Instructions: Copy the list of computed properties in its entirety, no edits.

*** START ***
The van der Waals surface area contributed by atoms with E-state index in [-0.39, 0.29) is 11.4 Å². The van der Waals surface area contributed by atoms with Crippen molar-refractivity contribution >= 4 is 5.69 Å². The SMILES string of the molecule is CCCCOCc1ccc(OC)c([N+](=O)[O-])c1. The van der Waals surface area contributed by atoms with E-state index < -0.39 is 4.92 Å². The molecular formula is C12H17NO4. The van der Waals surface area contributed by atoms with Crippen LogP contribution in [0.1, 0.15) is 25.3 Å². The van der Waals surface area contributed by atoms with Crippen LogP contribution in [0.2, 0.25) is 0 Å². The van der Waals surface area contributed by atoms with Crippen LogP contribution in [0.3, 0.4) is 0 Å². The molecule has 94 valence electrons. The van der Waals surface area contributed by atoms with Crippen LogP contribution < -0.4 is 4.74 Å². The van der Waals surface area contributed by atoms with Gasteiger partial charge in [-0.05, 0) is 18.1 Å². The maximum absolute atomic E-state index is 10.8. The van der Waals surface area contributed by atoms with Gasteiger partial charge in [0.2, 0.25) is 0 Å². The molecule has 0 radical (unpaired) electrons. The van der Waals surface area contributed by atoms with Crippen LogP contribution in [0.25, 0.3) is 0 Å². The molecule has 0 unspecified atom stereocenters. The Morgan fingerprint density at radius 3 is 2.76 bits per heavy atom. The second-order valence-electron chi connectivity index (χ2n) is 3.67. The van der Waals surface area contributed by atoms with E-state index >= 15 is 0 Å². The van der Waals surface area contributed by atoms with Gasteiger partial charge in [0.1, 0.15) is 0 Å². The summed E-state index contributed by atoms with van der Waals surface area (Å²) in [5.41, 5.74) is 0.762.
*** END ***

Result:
The van der Waals surface area contributed by atoms with E-state index in [-0.39, 0.29) is 11.4 Å². The van der Waals surface area contributed by atoms with Crippen molar-refractivity contribution >= 4 is 5.69 Å². The SMILES string of the molecule is CCCCOCc1ccc(OC)c([N+](=O)[O-])c1. The van der Waals surface area contributed by atoms with E-state index < -0.39 is 4.92 Å². The molecular formula is C12H17NO4. The van der Waals surface area contributed by atoms with Crippen LogP contribution in [0.1, 0.15) is 25.3 Å². The van der Waals surface area contributed by atoms with Crippen LogP contribution in [0.2, 0.25) is 0 Å². The van der Waals surface area contributed by atoms with Crippen LogP contribution in [0.3, 0.4) is 0 Å². The molecule has 94 valence electrons. The van der Waals surface area contributed by atoms with Crippen LogP contribution < -0.4 is 4.74 Å². The van der Waals surface area contributed by atoms with Gasteiger partial charge in [-0.05, 0) is 18.1 Å². The maximum absolute atomic E-state index is 10.8. The van der Waals surface area contributed by atoms with Gasteiger partial charge in [0.2, 0.25) is 0 Å². The molecule has 0 radical (unpaired) electrons. The van der Waals surface area contributed by atoms with Crippen LogP contribution in [0.25, 0.3) is 0 Å². The molecule has 0 unspecified atom stereocenters. The Morgan fingerprint density at radius 3 is 2.76 bits per heavy atom. The second-order valence-electron chi connectivity index (χ2n) is 3.67. The van der Waals surface area contributed by atoms with E-state index >= 15 is 0 Å². The van der Waals surface area contributed by atoms with Gasteiger partial charge in [0.1, 0.15) is 0 Å². The summed E-state index contributed by atoms with van der Waals surface area (Å²) in [5.41, 5.74) is 0.762.